Many divers ask about how to prepare for their upcoming rebreather class. If you purchased a new rebreather, it is likely that the manufacturer has shipped your rig to your instructor and you haven’t even had a chance to get acquainted with it. Contact your instructor to ensure that you have all the auxiliary gear necessary to complete your class. This might include things like a bailout tank and regulator or DSMB with reel.
The first day in the water can be very frustrating. Divers with excellent skills find themselves reduced to the level of neophyte in new equipment. Just remember, if you weren’t going to make mistakes, then you wouldn’t need the guidance of an instructor! Your instructor knows that you will be a far better diver as soon as they are not looking! Nothing can prepare you for the new experience of buoyancy on a rebreather.
You can prepare yourself for the academic work. You should be very comfortable with the concept of partial pressures and be able to quickly calculate the partial pressure of a gas at a given depth… while you are in the water. You should read the entire rebreather manual for your rig and review the materials in your student kit. Complete any Knowledge Reviews that are included in your student kit. Refresh the knowledge and skills from the Nitrox or Advanced Nitrox level of training and be very comfortable with task loading. Are you comfortable swimming without a mask? Shooting a lift bag? You will be asked to perform these skills wearing the rebreather, so ensure your general competence on open circuit.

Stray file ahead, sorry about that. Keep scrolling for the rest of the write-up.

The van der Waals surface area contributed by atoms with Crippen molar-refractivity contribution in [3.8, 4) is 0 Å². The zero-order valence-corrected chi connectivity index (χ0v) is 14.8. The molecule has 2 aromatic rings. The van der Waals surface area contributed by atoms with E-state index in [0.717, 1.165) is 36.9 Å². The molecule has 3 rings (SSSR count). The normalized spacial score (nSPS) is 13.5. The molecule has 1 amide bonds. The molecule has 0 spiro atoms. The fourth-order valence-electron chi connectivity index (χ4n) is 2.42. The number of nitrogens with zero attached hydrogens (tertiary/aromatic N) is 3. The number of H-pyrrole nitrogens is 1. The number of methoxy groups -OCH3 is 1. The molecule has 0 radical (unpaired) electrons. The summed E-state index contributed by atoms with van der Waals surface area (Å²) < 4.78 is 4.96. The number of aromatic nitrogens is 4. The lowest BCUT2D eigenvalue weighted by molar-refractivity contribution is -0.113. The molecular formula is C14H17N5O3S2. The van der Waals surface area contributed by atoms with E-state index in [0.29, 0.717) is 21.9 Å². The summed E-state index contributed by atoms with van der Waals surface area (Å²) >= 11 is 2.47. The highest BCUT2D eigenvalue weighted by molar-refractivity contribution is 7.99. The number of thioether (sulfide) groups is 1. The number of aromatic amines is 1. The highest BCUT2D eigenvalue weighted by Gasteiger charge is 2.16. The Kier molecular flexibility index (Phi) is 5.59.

Most importantly, be physically and mentally well. Don’t plan on late nights visiting friends or partying. A rebreather class is intense and draining. You need to be sharp and well rested.
A rebreather class is very experiential. The academic concepts and skills all come together through in-water training and practical hands on exercises. What seems a little fuzzy in the text book, will make sense once your instructor has demonstrated a skill and you have had the chance to practice it. There is nothing more important than lots of time in the water and lots of repetition of skills.
So, pack your sense of humor and patience. It may be awkward at first, but it is the beginning of an exciting new world of diving.